In 1965, the International Telecommunications Satellite Organization (Intelsat) launched the Early Bird satellite (also known as Intelsat 1). This event marked the beginning of day-to-day, operational communications via space and established Intelsat, a consortium of tens of nations, as the primary vehicle for providing this new capability. Over the next two decades, Intelsat and its satellites helped change the way communications flowed around world--from telephone calls, to television, and data.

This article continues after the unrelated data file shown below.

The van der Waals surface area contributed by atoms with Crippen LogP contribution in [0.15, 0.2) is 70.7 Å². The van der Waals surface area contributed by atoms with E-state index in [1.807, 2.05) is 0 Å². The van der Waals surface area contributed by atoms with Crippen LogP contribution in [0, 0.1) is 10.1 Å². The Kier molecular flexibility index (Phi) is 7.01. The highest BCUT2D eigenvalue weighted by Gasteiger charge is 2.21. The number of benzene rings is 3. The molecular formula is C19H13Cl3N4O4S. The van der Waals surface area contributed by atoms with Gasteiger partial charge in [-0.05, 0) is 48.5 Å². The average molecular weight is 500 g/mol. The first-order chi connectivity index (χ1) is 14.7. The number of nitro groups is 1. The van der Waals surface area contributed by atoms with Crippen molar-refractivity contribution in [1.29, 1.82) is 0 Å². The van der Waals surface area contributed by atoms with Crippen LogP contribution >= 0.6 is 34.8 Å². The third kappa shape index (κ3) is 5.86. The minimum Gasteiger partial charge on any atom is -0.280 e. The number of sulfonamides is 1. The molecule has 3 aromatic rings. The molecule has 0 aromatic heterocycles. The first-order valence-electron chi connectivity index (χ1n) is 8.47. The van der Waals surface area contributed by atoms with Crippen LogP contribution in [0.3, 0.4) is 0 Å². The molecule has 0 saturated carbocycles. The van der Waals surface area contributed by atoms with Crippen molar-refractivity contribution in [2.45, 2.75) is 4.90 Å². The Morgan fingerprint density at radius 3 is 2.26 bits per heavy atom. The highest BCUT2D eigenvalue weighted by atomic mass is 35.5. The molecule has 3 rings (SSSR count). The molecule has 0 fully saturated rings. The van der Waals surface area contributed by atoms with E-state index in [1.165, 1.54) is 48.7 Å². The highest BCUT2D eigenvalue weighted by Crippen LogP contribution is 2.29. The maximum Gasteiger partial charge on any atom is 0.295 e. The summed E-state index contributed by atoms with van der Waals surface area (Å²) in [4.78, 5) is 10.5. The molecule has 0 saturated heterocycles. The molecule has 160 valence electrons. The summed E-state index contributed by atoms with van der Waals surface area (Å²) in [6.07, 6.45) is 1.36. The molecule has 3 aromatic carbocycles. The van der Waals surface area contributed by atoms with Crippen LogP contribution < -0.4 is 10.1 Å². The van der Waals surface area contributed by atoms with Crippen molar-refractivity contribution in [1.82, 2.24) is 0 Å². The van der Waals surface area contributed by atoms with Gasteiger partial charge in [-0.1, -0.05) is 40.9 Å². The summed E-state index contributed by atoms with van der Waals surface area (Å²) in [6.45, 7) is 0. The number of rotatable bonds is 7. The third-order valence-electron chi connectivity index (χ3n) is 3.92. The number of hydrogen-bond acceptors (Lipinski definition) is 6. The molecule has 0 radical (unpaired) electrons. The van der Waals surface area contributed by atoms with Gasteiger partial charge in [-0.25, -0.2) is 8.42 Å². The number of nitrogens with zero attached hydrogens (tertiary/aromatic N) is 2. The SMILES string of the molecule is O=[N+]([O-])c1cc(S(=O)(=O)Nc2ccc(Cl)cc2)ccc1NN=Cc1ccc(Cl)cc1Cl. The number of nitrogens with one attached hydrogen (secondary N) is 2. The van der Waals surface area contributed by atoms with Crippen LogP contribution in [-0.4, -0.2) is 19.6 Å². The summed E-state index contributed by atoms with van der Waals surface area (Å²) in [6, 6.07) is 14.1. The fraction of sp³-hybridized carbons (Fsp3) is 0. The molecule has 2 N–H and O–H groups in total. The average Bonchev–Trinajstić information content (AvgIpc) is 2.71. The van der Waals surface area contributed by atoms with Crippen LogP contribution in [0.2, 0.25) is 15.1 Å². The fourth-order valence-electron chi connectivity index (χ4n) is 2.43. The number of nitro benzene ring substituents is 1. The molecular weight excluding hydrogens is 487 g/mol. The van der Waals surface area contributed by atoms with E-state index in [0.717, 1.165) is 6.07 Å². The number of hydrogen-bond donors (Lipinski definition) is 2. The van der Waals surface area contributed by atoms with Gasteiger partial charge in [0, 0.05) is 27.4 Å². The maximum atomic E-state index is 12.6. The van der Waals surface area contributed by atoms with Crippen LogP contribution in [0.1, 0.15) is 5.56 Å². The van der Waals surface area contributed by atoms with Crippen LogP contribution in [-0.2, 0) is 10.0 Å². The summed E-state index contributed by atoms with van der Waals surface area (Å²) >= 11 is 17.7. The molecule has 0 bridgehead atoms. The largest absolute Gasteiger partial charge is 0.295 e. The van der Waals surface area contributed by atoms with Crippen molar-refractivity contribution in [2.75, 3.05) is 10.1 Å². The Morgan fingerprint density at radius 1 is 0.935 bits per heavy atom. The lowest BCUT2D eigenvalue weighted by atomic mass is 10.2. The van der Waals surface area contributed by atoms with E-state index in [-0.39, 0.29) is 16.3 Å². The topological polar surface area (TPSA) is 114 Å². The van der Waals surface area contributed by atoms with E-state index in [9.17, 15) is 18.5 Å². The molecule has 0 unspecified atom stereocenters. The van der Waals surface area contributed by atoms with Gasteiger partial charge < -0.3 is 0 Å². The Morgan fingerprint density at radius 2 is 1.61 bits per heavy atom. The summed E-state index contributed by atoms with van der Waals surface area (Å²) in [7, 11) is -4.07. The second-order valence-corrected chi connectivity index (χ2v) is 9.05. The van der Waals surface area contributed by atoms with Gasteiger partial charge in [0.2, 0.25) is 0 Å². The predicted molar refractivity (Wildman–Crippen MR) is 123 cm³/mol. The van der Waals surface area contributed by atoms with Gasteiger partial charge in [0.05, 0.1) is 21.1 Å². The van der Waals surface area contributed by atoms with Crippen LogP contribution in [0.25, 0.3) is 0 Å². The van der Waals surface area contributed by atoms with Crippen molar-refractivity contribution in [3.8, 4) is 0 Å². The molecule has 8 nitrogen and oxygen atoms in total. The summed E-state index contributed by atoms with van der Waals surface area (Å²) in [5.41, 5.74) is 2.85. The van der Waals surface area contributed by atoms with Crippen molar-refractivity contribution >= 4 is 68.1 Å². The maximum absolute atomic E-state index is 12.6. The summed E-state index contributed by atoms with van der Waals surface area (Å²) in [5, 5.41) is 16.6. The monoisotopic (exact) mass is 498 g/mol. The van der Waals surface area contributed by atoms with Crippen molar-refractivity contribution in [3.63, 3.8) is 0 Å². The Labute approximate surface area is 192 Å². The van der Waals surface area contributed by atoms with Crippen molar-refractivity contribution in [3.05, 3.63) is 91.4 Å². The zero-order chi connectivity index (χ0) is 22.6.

A total of six Intelsat VI satellites entered into service over the period 1989-1991. By this time the Intelsat satellites had become a crucial means for transmitting live news and television programming around the globe. In a 1990 launch, an Intelsat VI satellite only managed to achieve low Earth orbit, rather that its intended geostationary orbit of 35,800 kilometers (about 22,300 miles). In 1992, a Space Shuttle mission captured and then repaired the satellite, allowing it to reach its proper operating altitude.
This artifact is a 1/12 scale model, donated by Intelsat to the Museum in 1989.
Gift of INTELSAT